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The Burlington Contemporary Art Writing Prize

 

The Burlington Magazine is delighted to announce that the winner of the Burlington Contemporary Art Writing Prize 2019 is Kirsty White

Kirsty chose to write about an exhibition of work by Lilah Fowler at Assembly Point, London. In addition to receiving the Prize of £1,000, she will be invited to write a review of a contemporary art exhibition for the Magazine in the coming months.

The judges were the artist and Chair of the Department of Art at University of California Los Angeles Andrea Fraser and the Chair of Arts Council England, Sir Nicholas Serota. They were particularly impressed by Kirsty’s ability to convey the complexity of the work in clear language, while maintaining an incisive critical position:

‘The winning text raised critical questions about the art as well as the critique that art can engage in. The author set her review in the context of an ambitious analysis of the tension between nature and technology in the contemporary world and our increasing inability to relate to the natural landscape as we translate experience through digital means.’

The judges also commented on the fact that many of the reviewers had chosen to write about shows in smaller, independent galleries rather than at big public institutions and commercial galleries, suggesting an interest in writing about emerging rather than established art.

The Burlington Magazine would like to thank everyone who participated in and supported the Prize. We look forward to the 2020 edition, for which applications will open in November.

If you have any questions about the prize, please contact editorial@burlington.org.uk.

 

The Burlington Contemporary Art Writing Prize seeks to discover talented young writers on contemporary art, with the winner receiving £1,000 and the opportunity to publish a review of a contemporary art exhibition in The Burlington Magazine.

Since its founding in 1903, The Burlington Magazine has always considered the art of the present to be as worthy of study as the art of the past. The Burlington Contemporary Art Writing Prize advances our commitment to the study of contemporary art by encouraging aspiring young writers to engage critically with its forms and concepts. The Prize promotes clear, concise and well-structured writing that is able to navigate sophisticated ideas without recourse to over-complex language.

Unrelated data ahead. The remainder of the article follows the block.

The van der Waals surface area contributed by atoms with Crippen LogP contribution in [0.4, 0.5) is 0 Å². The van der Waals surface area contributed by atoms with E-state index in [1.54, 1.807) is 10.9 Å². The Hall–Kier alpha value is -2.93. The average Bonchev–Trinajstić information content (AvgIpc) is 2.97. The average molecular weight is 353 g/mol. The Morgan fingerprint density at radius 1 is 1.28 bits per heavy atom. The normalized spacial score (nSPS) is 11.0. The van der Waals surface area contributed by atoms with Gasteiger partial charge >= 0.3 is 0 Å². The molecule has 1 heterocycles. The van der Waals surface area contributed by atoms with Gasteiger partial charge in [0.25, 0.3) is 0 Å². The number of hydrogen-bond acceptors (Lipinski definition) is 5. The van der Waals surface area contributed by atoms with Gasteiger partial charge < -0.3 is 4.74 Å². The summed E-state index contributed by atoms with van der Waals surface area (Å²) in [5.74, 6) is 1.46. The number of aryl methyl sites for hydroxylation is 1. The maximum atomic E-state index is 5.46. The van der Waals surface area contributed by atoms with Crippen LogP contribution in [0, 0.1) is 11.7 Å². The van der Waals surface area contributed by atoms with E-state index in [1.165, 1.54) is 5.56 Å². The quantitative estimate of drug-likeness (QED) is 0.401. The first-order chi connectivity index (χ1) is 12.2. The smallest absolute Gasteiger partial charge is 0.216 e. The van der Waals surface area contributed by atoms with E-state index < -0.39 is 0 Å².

2018 

The 2017 prize was judged by Jenni Lomax, former Director of the Camden Art Centre, London, and the artist Fiona Banner. The judges commended the diverse range of artists covered by the entrants, the variety of viewpoint represented and the general lack of formulaic ‘art speak’. The prize was awarded to Anna Campbell, who chose to write about an exhibition of work by Hetain Petal held at the Manchester Art Gallery, in 2017. 

 

2017

The 2017 prize was judged by Julia Peyton-Jones, former Director of the Serpentine Galleries, London, and Martin Caiger-Smith, Head of the MA programme Curating the Art Museum at the Courtauld Institute of Art, London. The judges were very impressed by the range and overall quality of the entries, and particularly by their clear and controlled language and ambition in tackling complex and lesser-known work. The winner of the prize was John Parton, Commissioning Editor at Laurence King Publishing, for his review of Ragnar Kjartansson at the Barbican Art Gallery, London. In the January 2018 issue of the Burlington Magazine he reviewed the Camille Henrot retrospective at the Palais de Tokyo, Paris. 

 

2016

The 2016 Prize garnered over 130 entries from dozens of countries. The overall standard of the entries was described as ‘very impressive’ by the judges, Alex Farquharson, Director of Tate Britain, and Lynne Cooke, Curator of Special Projects in Modern Art at the National Gallery of Art, Washington D.C. The winner was Luke Naessens, an Exhibitions Assistant at Barbican Art Gallery. Luke wrote about Sculpture 4tet, an exhibition of sculptures by Luciano Fabro, Jean-Luc Moulène, Bruce Nauman and Danh Võ held at Marian Goodman Gallery, London. Luke has published a review in the January 2017 of the Burlington Magazine of an exhibition at the Centre Pompidou, Paris, devoted to the sculptor Jean-Luc Mouléne.

 

2015

After a year’s hiatus, the 2015 Prize was judged by the Director of the Contemporary Art Society, Caroline Douglas, and art critic and novelist Michael Bracewell. The winner was Helena Anderson, who wrote about an Olga Chernysheva show at Pace Gallery, London. Helena published a review of the Imperial War Museum’s Lee Miller retrospective in the April 2016 issue of the Magazine.

 

2013

Judged by the artist Dexter Dalwood and Daniel F. Herrmann, Curator of Special Projects at the National Gallery, London, the 2013 Prize was awarded to Jenna Krumminga for her review of photographs by Larry Clark at C/O Berlin. Jenna reviewed an exhibition on photography and the American Civil War at the Metropolitan Museum of Art, New York, for the Magazine’s August 2013 issue.

 

2012

The inaugural Prize was judged by the current Director of the National Portrait Gallery, London, Nicholas Cullinan, and Anna Lovatt, currently the Marguerite Hoffman Scholar in Residence at the SMU Meadows School of Art, Dallas, and a former lecturer at the University of Nottingham and the University of Manchester. The winner was Isabella Maidment, who wrote about an exhibition of work by Lygia Pape at the Serpentine Gallery, London. Isabella, who has since reviewed several exhibitions for the Magazine, received her doctorate from University College London. She is currently Curator of Contemporary British Art at Tate.